Steve O'Neill: Looking beyond the business

By Anthony Doesburg

Steve O'Neill believes his company's software has potential beyond the corporate world, in areas such as education and healthcare. Photo / Brett Phibbs
Steve O'Neill believes his company's software has potential beyond the corporate world, in areas such as education and healthcare. Photo / Brett Phibbs

Business is not just business for Steve O'Neill, chief executive of Auckland company Sentient Software.

Sentient, a six-year-old seller of project portfolio management (PPM) software (*see bottom), is a means to an end for O'Neill, whose drive is as much philanthropic as profit-making.

But that hasn't stopped the company from accumulating an impressive customer list in a market where it is up against software heavyweights Oracle, SAP and CA Technologies.

Air New Zealand, Carter Holt Harvey, The Warehouse, Meridian Energy and Auckland Regional Council, all organisations with scores of simultaneous projects to manage, are among users of Sentient PPM.

But O'Neill is also eager to get it into the hands of education and health users, professing that it's not so much for the revenue, but for the help it can provide for those sectors.

"Our tools can not only be leveraged in the corporate world ... but also in those other worlds where they can have a direct, positive impact on the community," the 41-year-old says.

The earnest hopes are backed up by O'Neill's financial support for a handful of students, involvement with a business school study of distributed project management, and a dream he nurtures of launching a small business investment initiative, SBI.

O'Neill didn't create Sentient PPM but became involved in the business after calling it quits in the corporate world.

His working life began as an engineering cadet at the government agency - part of the Ministry of Transport - that controls the country's airspace. Shortly after he joined, it became the first state-owned enterprise, Airways New Zealand.

He didn't hang around, transferring to Government Computing Service (GCS), where he completed his cadetship. But GCS wasn't long for this world either.

It was another early candidate for turning into an SoE, and within a couple of years was bought by US computer services company EDS. O'Neill, by now immersed in the world of data communications, was part of the transaction.

Shifting his cadetship to GCS allowed him to qualify with a New Zealand Certificate in Electronics after only 18 months. Instead of contemplating a career maintaining radar equipment, he was thrust into the world of computers.

"I stuck with GCS and - after the acquisition and transition - EDS for 12 years," O'Neill says.

"At that time GCS was based out of Wellington and would fly technicians around the country. But it decided to set up bases in Auckland and Christchurch. So as a pretty green cadet I was offered the opportunity to move back home and help set up the office in Auckland."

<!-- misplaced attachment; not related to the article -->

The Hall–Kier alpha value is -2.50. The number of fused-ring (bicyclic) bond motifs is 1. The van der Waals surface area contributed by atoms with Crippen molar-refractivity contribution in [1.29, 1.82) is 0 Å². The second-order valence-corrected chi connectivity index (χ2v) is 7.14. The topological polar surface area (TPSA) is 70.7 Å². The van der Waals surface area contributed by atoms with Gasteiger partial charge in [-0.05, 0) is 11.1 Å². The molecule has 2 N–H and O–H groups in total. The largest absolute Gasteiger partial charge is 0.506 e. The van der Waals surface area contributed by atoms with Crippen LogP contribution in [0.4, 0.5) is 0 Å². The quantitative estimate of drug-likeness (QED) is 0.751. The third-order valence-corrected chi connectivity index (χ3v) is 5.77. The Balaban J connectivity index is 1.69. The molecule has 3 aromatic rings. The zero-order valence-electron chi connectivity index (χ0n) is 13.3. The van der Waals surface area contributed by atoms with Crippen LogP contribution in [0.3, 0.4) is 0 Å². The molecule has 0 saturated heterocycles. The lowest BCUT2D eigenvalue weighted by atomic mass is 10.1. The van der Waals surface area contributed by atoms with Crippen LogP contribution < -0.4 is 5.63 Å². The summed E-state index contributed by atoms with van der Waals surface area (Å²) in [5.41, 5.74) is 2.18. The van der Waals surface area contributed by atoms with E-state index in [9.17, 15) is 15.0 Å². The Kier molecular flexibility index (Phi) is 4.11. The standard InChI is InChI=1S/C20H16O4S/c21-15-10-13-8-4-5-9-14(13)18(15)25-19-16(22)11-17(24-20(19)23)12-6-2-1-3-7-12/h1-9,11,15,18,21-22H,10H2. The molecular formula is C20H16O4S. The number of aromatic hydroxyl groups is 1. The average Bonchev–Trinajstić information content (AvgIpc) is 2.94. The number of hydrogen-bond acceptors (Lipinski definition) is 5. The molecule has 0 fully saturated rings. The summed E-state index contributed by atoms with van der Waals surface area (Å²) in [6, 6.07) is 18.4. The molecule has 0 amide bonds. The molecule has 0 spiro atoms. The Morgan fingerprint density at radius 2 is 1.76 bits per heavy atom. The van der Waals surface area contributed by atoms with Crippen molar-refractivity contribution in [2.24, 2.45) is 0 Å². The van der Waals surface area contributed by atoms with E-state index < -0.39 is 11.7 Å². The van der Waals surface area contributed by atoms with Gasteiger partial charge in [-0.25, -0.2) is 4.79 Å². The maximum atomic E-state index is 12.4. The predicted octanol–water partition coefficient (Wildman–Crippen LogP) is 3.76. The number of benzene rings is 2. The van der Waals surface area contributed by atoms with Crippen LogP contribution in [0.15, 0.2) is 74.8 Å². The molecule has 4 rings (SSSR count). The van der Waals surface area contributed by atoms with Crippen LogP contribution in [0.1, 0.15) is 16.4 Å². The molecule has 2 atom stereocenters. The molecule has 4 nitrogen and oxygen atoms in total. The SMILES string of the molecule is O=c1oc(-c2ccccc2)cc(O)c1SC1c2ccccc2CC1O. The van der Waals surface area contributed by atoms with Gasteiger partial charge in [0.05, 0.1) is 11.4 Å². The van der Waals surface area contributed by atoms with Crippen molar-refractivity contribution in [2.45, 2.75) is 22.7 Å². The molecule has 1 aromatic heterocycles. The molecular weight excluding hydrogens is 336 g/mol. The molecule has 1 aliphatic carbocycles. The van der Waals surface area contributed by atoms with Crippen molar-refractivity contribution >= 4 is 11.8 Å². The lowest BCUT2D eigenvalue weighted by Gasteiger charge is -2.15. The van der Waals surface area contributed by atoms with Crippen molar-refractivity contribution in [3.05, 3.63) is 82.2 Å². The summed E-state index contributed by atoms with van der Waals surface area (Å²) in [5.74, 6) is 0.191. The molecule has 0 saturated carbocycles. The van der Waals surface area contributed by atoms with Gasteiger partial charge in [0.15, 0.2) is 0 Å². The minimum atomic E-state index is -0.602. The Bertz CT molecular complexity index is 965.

With responsibility for technology in government offices north of a line from New Plymouth to Gisborne, O'Neill was witnessing the end of the green-screen computing era. Dumb terminals connected to mainframes were being replaced by PCs with the power to run graphical user interfaces such as Microsoft Windows.

The internet was also becoming mainstream, opening up opportunities for nimble new telcos, and forcing traditional telcos to look for fresh sources of revenue. That's where his next job came from.

"I was offered a job at Telecom, which was a great opportunity, but I was very happy at EDS," says O'Neill.

He had risen to the role of EDS national manager of distributed systems. A former customer, now at Telecom, was pestering him to help set up an IT services team at the telco. To get him off his back, O'Neill said he would make his decision on a coin toss.

"There I was sitting on the phone to him from my office in Mt Wellington, and I picked up a coin and told him to call heads or tails. He called tails and that's what came up. So I wrote my resignation letter that night." The irony was that his first task at Telecom was to outsource its internal IT to EDS.

From there, however, he worked with former salesman Chris Quin to develop the telco's fledgling IT consulting business.

From a core of 16 professional services staff, and following a series of acquisitions, the group grew into Gen-i. The business is still under Chris Quin, and today has about 3000 employees.

But in 2005, helped by a brush with serious illness - he had been fighting Hodgkin's disease for a couple of years - O'Neill decided to quit.

"For my sins I had ended up with 300 to 400 technical staff reporting to me, and it was about that time that I thought about resigning, because it was taking me away from my passions."

Helping create Gen-i had given him experience at growing a business, and he wanted to apply what he'd learned to other small enterprises.

Sentient Software, which sprang from a tool a Telecom contractor had written to manage his own projects, proved to be the vehicle he was looking for.

In six years it has grown to 19 staff, has sales of about $4 million and has ambitious Australian expansion plans.

The key in a market dominated by big software companies is simplicity, O'Neill says: Sentient's boast is matching its overseas rivals for a 10th of the price in a 10th of the implementation time.

"Sentient is very much a vehicle for getting me into that SBI space ... to me it's not so much about focusing on the money as doing the right thing and, strangely enough, the money just happened."

* What it does

Project Portfolio Management software is used to analyse and manage a number of projects, to decide on the best mix and sequence of projects, and to help make sure they meet the desired goals.

- NZ Herald

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